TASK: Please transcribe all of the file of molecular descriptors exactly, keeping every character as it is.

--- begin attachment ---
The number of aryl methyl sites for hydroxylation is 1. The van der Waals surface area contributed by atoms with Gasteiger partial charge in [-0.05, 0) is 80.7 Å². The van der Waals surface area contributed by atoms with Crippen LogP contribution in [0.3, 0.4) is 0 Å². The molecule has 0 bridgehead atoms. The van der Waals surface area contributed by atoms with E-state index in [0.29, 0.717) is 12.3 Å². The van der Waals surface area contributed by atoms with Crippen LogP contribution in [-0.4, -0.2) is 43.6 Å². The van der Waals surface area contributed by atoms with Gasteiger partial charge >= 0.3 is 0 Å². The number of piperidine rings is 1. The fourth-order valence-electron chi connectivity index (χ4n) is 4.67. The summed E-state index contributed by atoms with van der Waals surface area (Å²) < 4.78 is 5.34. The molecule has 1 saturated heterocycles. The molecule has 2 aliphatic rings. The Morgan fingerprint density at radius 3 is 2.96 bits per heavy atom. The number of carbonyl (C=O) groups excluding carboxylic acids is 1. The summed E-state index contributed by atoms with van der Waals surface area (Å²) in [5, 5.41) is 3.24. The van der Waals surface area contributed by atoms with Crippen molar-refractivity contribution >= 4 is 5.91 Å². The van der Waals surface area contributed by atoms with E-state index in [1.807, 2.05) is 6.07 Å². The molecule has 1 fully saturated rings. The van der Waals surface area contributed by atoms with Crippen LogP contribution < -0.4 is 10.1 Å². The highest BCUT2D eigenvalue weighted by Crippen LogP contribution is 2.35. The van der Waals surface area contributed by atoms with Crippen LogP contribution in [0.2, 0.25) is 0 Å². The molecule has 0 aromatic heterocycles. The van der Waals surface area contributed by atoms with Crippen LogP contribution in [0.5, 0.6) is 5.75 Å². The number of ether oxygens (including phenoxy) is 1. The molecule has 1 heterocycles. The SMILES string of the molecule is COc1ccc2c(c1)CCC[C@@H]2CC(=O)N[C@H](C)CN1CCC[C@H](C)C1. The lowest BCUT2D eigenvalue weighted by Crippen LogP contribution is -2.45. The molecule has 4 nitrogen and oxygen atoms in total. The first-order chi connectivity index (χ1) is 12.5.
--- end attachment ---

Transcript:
The number of aryl methyl sites for hydroxylation is 1. The van der Waals surface area contributed by atoms with Gasteiger partial charge in [-0.05, 0) is 80.7 Å². The van der Waals surface area contributed by atoms with Crippen LogP contribution in [0.3, 0.4) is 0 Å². The molecule has 0 bridgehead atoms. The van der Waals surface area contributed by atoms with E-state index in [0.29, 0.717) is 12.3 Å². The van der Waals surface area contributed by atoms with Crippen LogP contribution in [-0.4, -0.2) is 43.6 Å². The van der Waals surface area contributed by atoms with Gasteiger partial charge >= 0.3 is 0 Å². The number of piperidine rings is 1. The fourth-order valence-electron chi connectivity index (χ4n) is 4.67. The summed E-state index contributed by atoms with van der Waals surface area (Å²) < 4.78 is 5.34. The molecule has 1 saturated heterocycles. The molecule has 2 aliphatic rings. The Morgan fingerprint density at radius 3 is 2.96 bits per heavy atom. The number of carbonyl (C=O) groups excluding carboxylic acids is 1. The summed E-state index contributed by atoms with van der Waals surface area (Å²) in [5, 5.41) is 3.24. The van der Waals surface area contributed by atoms with Crippen molar-refractivity contribution >= 4 is 5.91 Å². The van der Waals surface area contributed by atoms with E-state index in [1.807, 2.05) is 6.07 Å². The molecule has 1 fully saturated rings. The van der Waals surface area contributed by atoms with Crippen LogP contribution < -0.4 is 10.1 Å². The highest BCUT2D eigenvalue weighted by Crippen LogP contribution is 2.35. The van der Waals surface area contributed by atoms with Crippen LogP contribution in [0.2, 0.25) is 0 Å². The molecule has 0 aromatic heterocycles. The van der Waals surface area contributed by atoms with Crippen LogP contribution in [0.5, 0.6) is 5.75 Å². The number of ether oxygens (including phenoxy) is 1. The molecule has 1 heterocycles. The SMILES string of the molecule is COc1ccc2c(c1)CCC[C@@H]2CC(=O)N[C@H](C)CN1CCC[C@H](C)C1. The lowest BCUT2D eigenvalue weighted by Crippen LogP contribution is -2.45. The molecule has 4 nitrogen and oxygen atoms in total. The first-order chi connectivity index (χ1) is 12.5.